One-on-One with Walter Kim on the NAE’s Day of Fasting & Prayer on Good Friday
While some of today’s evangelicals may not be as practiced in fasting, our evangelical predecessors fasted regularly to deepen their spiritual vitality.
Ed: More liturgical traditions have fasted on Good Friday for centuries, but evangelicals less so. Why do you think it’s important to do so now?
Walter: The call to fast on Good Friday is most importantly a call to identify with our Lord. In the Garden of Gethsemane, while his disciples slept, Jesus fasted from sleep and prayed for strength to face the cross and fulfill God’s plan of salvation: “Being in anguish, he prayed more earnestly, and his sweat was like drops of blood falling to the ground” (Luke 22:39–45).
Then, during the crucifixion itself, as he was denied food and experienced horrific suffering on our behalf, Jesus did not spend the time complaining. He turned deprivation into a time of prayer: “My God, My God…Father, forgive them…Into your hands I commit my spirit.”
Jesus prepared for the first Good Friday with prayer and fasting, and he endured Good Friday with prayer and fasting.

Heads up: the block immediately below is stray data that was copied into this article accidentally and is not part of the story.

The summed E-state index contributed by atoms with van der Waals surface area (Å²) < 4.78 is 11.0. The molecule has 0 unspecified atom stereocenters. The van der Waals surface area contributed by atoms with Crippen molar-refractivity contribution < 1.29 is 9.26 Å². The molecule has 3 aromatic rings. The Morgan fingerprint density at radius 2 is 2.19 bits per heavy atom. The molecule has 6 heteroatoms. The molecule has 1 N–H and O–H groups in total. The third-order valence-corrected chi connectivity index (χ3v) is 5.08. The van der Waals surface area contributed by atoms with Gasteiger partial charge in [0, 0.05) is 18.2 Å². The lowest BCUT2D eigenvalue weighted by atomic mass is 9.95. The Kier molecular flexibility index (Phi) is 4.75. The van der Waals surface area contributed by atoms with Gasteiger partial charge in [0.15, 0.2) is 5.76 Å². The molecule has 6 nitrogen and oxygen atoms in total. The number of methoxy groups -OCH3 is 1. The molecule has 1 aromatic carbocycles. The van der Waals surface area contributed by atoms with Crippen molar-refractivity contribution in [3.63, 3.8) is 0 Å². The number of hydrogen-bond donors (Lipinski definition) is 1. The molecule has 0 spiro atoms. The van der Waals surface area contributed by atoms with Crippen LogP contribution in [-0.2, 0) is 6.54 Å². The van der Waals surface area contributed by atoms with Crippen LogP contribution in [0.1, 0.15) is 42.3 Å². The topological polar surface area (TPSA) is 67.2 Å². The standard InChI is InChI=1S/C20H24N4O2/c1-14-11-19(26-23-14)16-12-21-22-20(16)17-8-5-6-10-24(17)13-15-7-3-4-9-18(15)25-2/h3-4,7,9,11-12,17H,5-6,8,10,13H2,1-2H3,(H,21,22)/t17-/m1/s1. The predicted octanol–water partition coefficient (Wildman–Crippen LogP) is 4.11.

While some of today’s evangelicals may not be as practiced in fasting, our evangelical predecessors fasted regularly to deepen their spiritual vitality. John Wesley, for instance, fasted on Fridays and called others to do so as well.
Given the crisis that we face today and the example of Jesus himself, the call to pray and fast on this Good Friday is a powerful moment to humble ourselves before God and to intercede for the communities, nation and world that he loves so much.
Ed: What are some resources you and the NAE might suggest for such a day?
Walter: Denominations and church networks are producing a wealth of resources. Please check your denominational website. The NAE website has compiled many of those resources at NAE.net/goodfridayprayer.
Ed: Take us through Good Friday. …
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June 02, 2020
June 02, 2020